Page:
Indigenous chicken play an important role in the rural economy of Botswana. The traditional production system in the country is often based on a loose free range model where the chickens are allowed to roam about and find their way back to the pen in the evening. The farmer rarely makes an intervention to reduce mortality and increase the productivity of the chickens.
There is no controlled breeding or any attempts to secure better poultry breeds so generation after generation, the farmer is faced with low yields in both meat and eggs and this is a situation that can contribute to food insecurity and also perpetuate poverty.
The best way to describe the model is that it is a low-input low-output system. The farmer puts in very little and gets very little in return.
There is no attempt to provide good biosecurity for the chickens. They live in poor housing which exposes them to disease and predators as well as various other antisocial behaviours. Some of the major poultry diseases such as fowl typhoid and fowl pox are a common feature in these traditional production systems for Tswana chickens.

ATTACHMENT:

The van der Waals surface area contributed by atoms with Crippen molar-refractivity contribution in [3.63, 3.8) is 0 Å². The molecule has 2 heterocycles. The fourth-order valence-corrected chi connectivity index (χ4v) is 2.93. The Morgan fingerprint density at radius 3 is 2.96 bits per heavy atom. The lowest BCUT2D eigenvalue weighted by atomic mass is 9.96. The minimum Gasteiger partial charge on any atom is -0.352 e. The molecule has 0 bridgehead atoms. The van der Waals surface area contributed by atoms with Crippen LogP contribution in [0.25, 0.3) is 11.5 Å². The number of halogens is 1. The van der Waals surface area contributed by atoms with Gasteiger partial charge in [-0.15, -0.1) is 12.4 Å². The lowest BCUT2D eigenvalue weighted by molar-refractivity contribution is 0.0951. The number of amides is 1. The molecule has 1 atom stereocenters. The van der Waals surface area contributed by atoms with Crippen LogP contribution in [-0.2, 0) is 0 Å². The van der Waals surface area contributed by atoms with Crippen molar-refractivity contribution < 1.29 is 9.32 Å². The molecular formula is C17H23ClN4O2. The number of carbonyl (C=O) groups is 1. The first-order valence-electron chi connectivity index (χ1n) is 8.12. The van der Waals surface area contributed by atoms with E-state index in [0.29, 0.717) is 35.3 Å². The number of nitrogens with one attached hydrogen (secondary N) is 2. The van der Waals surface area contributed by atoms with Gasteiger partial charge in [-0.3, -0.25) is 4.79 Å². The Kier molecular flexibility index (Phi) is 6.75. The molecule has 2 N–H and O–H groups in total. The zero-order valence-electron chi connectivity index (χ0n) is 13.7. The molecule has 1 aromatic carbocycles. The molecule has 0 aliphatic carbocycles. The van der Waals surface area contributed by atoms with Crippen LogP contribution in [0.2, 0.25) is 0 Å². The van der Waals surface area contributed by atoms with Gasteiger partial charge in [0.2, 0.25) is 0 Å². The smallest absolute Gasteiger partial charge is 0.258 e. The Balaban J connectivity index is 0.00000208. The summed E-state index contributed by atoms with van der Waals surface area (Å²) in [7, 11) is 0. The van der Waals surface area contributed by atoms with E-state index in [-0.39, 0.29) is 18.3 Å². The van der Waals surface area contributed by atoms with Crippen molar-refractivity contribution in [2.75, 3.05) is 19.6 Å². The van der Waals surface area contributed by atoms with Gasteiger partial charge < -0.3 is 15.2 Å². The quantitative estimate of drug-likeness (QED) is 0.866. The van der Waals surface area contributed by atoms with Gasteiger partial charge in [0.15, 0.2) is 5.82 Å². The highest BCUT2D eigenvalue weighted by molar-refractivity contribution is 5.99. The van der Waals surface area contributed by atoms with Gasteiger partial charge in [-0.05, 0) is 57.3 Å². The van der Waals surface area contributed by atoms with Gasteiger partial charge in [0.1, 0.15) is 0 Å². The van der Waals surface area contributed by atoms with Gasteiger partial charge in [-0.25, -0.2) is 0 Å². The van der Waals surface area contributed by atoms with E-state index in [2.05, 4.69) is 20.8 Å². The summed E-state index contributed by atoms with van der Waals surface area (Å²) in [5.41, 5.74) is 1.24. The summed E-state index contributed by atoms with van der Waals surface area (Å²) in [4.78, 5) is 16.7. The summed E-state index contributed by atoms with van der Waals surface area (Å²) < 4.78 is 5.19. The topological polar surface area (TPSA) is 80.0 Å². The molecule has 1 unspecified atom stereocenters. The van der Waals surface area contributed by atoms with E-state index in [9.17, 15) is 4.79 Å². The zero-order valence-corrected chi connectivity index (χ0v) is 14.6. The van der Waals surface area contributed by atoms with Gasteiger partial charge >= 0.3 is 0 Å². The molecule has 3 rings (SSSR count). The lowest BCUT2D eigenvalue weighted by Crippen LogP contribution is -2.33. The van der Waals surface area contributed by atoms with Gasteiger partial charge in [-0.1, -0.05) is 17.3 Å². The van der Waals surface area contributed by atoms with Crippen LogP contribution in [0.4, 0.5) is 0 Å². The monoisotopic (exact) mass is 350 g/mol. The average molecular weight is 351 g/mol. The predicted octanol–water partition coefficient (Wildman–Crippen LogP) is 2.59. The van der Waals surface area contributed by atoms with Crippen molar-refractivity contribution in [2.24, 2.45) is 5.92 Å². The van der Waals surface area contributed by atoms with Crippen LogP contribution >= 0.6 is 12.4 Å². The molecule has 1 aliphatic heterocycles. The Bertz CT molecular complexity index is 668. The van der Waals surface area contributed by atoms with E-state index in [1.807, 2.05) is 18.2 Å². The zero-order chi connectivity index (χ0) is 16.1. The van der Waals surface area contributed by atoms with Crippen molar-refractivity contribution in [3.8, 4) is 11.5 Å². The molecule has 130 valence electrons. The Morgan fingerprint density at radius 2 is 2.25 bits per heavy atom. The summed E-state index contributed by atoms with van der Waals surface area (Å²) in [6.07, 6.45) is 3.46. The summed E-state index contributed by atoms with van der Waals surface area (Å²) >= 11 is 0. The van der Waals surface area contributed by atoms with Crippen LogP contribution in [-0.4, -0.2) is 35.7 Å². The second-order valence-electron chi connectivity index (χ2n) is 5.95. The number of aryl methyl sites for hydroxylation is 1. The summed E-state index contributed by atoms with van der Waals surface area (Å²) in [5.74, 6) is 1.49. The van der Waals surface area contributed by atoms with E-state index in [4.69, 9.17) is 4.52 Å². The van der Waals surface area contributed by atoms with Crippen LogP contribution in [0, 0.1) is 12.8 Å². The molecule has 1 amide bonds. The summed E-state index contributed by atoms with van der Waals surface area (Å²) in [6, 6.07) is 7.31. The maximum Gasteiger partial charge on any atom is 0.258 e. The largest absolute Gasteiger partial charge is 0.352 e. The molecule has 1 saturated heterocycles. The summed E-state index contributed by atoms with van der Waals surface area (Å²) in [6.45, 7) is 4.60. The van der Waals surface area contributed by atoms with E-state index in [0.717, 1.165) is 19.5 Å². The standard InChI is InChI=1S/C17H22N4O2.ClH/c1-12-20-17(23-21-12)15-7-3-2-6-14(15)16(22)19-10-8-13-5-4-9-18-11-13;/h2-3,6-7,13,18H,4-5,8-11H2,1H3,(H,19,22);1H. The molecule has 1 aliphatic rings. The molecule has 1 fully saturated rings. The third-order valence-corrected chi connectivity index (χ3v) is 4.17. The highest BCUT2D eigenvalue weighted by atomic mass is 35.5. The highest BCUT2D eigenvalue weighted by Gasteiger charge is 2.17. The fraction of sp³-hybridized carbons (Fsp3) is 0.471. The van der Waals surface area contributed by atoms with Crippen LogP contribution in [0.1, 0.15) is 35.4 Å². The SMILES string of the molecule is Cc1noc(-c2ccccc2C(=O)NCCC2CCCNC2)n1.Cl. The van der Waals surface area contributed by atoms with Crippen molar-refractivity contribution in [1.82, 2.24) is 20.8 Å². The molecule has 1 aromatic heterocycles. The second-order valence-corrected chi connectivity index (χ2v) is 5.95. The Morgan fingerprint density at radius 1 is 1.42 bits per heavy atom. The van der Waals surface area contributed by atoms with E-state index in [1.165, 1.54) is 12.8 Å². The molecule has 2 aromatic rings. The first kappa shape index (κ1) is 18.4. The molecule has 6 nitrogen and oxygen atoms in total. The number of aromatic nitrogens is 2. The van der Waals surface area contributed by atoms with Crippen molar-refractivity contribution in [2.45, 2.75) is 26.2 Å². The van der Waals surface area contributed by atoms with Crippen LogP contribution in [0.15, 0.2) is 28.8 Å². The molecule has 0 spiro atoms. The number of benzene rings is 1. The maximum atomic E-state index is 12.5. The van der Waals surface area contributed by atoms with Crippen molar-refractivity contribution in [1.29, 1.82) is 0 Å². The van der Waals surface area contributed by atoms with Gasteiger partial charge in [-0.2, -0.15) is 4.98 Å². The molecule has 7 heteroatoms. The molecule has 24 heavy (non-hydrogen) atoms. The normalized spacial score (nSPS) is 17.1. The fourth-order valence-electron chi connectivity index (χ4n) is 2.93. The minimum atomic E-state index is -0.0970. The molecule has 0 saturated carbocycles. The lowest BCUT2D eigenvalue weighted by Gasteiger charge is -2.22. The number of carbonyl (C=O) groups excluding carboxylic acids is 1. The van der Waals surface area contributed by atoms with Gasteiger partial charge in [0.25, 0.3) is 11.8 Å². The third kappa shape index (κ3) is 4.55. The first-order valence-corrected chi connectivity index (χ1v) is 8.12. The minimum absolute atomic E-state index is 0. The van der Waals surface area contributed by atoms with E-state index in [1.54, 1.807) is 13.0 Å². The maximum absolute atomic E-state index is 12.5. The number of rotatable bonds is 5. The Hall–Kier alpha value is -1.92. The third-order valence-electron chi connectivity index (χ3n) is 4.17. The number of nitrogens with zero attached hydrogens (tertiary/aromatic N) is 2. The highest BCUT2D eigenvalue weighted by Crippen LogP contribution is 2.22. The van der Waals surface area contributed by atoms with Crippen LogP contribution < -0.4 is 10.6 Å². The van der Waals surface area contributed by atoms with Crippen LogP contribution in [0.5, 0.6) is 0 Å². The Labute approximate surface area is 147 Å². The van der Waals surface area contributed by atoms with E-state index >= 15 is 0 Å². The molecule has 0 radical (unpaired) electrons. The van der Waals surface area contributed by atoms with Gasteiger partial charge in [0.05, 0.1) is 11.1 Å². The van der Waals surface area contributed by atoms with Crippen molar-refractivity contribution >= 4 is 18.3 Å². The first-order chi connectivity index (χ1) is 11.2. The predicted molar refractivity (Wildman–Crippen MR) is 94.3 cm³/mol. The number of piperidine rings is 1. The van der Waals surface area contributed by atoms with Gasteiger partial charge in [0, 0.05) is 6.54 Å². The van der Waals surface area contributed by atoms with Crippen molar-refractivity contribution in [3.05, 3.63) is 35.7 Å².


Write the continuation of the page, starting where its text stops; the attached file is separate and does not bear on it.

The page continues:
The poor productivity of the Tswana chickens can be attributed to poor management and husbandry techniques. There is also very low nutritive supply that will ensure the chicken reaches its genetic potential to supply the farmer with abundant meat or eggs. The chicken fully relies on its scavenging base which will not be sufficient to meat their needs.
The other problem with the traditional poultry production system in Botswana is the lack of provision of clean and fresh water. It is either missing altogether or provided irregularly forcing the chickens to scavenge for dirty pools of water. As we have discussed elsewhere on this website, the chicken will never “forgive” when they are not supplied with adequate and fresh supply of water. The production dips irreversibly in most cases.